This 100-mile tour takes you through some of Scott County’s most scenic countryside and provides a glimpse of our treasured spots.   Feel free to stop at any location and snap a photo.  There are 14 marked “Selfie” locations, and once completed, please post your photos to Instagram using the hashtags #scottcountyva, #loveva and #scottcountyselfietour.  The drive takes a minimum of four hours to complete with no stops, but since we are encouraging you to get out, take in the history and view and snap photos, please allow at least six hours for the drive.

50 Years of Love Mural, Downtown Gate City

50 Years of Love Mural, Gate City, Virginia

SS #1: 50 Years of Love Mural

Start your adventure at the Scott County Courthouse, 202 West Jackson St., Gate City.  Before you start, you may want to wander across the street and take a selfie at our “50 Years of Love” mural, located just across the street on the corner of Manville Road and Jackson Street.  Set your odometer at 0, and let’s go Northeast on Jackson.  At the signal light, turn right onto Kane Street.  Proceed to the large intersection (.7 miles) and turn left.

At 1.7 miles, turn left onto Wadlow Gap Road, and then left again at 2 miles onto the Old Bristol Highway.  This leads you into the Hiltons Community and the world-famous Carter Family Fold.

Turn left at 6.8 miles onto the A.P. Carter Highway.  The Rally Mart on your left is a great place to fill up your car and also your tummy.  From 6 a.m. to 2 p.m., you can grab some great country cooking.

SS#2:  Carter Family Fold

Travel another few miles (10) to the historic Carter Family Fold, which is home to the real father of old-time music, A.P. Carter.  Memorialized for their contributions to country music by Ken Burns, the Carter Family Fold pays homage to A.P., Sara, and Maybelle Carter who first brought that old-time sound to America through Ralph Peer’s 1926 Bristol Recording Sessions. For almost 50 years, the Carter Family Fold has continued the tradition of the Carter Family with live Saturday night performances of old-time music, acoustic only allowed. (The venue is currently closed due COVID-19, but will re-open when it can do so safely.)  http://www.carterfamilyfold.org.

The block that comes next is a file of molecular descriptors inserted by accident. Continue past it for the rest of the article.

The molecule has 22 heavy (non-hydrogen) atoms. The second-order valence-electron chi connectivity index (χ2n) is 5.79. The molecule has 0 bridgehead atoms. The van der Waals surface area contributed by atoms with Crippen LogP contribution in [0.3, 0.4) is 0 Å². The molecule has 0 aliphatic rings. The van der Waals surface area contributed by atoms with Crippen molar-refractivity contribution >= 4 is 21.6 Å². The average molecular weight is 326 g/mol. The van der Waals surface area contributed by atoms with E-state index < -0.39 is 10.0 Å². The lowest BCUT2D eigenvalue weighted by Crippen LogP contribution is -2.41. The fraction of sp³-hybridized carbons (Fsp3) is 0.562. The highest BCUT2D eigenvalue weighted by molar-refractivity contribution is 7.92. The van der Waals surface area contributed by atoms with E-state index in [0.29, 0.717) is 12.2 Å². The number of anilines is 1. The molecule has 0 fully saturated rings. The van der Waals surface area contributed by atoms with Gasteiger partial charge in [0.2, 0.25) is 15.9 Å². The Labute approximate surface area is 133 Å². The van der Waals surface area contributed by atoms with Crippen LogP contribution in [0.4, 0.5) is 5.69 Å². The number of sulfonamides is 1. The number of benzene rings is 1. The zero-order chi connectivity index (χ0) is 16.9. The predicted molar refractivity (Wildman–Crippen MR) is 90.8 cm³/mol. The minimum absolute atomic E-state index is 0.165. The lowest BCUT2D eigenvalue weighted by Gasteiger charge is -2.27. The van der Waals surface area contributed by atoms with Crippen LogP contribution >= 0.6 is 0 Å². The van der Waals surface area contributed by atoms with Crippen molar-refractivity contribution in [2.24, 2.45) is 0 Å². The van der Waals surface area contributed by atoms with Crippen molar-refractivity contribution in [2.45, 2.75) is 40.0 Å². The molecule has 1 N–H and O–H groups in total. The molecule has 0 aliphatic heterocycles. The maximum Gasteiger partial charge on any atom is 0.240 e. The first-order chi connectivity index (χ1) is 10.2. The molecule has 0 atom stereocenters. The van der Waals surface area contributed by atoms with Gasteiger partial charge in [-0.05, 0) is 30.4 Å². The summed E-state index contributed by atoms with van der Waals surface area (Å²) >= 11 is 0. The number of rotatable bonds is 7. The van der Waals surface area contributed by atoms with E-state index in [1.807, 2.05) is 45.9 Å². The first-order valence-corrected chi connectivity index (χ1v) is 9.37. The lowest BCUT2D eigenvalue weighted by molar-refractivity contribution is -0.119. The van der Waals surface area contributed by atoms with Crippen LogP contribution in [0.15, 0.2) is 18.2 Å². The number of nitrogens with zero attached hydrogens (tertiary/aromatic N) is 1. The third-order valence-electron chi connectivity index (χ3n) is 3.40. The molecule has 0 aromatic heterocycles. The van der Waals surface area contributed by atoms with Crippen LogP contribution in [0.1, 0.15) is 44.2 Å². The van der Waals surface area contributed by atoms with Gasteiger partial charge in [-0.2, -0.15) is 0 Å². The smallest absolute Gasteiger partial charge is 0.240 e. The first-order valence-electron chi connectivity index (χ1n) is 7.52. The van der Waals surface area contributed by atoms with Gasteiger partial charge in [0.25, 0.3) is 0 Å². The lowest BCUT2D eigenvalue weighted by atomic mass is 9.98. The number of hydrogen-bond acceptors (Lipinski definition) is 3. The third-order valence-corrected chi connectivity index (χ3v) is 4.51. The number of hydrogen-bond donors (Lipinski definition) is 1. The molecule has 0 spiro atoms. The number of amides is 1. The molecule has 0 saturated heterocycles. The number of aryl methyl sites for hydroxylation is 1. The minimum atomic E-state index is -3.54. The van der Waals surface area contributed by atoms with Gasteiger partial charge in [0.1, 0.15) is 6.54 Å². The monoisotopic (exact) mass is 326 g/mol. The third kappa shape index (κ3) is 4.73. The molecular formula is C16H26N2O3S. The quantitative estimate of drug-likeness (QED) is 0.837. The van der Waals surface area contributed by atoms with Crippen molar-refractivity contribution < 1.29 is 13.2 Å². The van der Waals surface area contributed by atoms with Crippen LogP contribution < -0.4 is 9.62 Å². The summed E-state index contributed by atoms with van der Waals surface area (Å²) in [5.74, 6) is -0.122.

At mile 10.7, you will pass a white farmhouse on the left, which was purchased by Johnny Cash so that he and his wife, June Carter Cash, would have a place to stay when visiting June’s mother, Maybelle Carter, and later playing at the Carter Family Fold.  The home has stayed in the Cash family and is frequented by John Carter Cash and other relatives whenever they are visiting the Carter Family Fold.

Continue on the A.P. Carter Highway.  At mile 14.6, standing high on the knoll overlooking the Holston River is The Lodge at Crooked River, a premier wedding and event venue.  https://www.crookedriverevents.com

SS#3:  Mendota Store/Mendota Trailhead

The road parallels the Holston River, a great boating and fishing river.  Just after the Lodge at Crooked River, you will enter Washington County and the town of Mendota.  At 16.6 miles, the Mendota Store will be your left and the trailhead to the Mendota Bicycle Path will be on your left.

Mendota Firetower

Mendota Firetower

SS#4:  Mendota Firetower or Scenic Overlook (No Hiking)

At 16.6 miles, turn left onto Pinnacle Road, which is also Firetower Road.  This is a dirt road that is rutted in spots so travel with caution as you wind your way up the mountain road to the Mendota Firetower, which is visible from the bottom.  Once you get up into the foliage, the tower will not be visible.  At mile 20.2, you will see a small parking lot to the left, with the trail to the firetower across the road to the right.  This isn’t an easy trail and will take some time, but a hike to the top is worth the view.  If you prefer not to take the hike, travel .4 miles to a nice scenic overlook on the right.

At mile 22.9, Firetower Road ends and turn left onto Moccasin Valley.  Turn right onto Little Duck at mile 23.2.  Enjoy the ride through the countryside in this farming community outside of Nickelsville.  Continue left on Little Duck at 27.2.  At mile 28.2, you will see Happy Trails Cottage, one of our local Airbnb rentals.  Newly remodeled, this home provides a quite escape.

SS#5:  Teddy’s, The Sugar Maple Inn, or Keith Memorial Park

Turn left at 28.6 onto Highway 71, the Nickelsville Highway.  Just up the road at 29.4, you will find the town of Nickelsville.  There is a Valero station for gasoline.  Teddy’s Restaurant is a both a local and traveler’s favorite stop.  While everything at Teddy’s is good, the restaurant is known region-wide for its “Gutbuster,” a conglomeration of every ice cream and flavor available.

Take some time and head across the street to Heritage Square, where you will find fresh ground grits, flour and cornmeal, plus homemade granola at Heritage Virginia Mills.  Due to COVID, the storefront is closed to visitors, but you can make an order online (https://www.heritagevirginiamills.com) ahead of time and it will be ready for pick up.

Overnight accommodations are available just steps down the road at The Sugar Maple Inn, a century-old landmark that combines charm with modern conveniences.

Keith Memorial Park is a good option for those needing some time out of the car.  The park offers a walking trail and playground.

SS#6:  Bush Mill

At mile 29.8, turn right onto Twin Springs Road to the bottom where you will find the historic Bush Mill.  Feel free to stretch your legs here and walk around the building and grounds.  This overshot, water-powered grist mill has been completely restored and is open several times throughout the year. (https://www.explorescottcountyva.org/history/bush-mill/)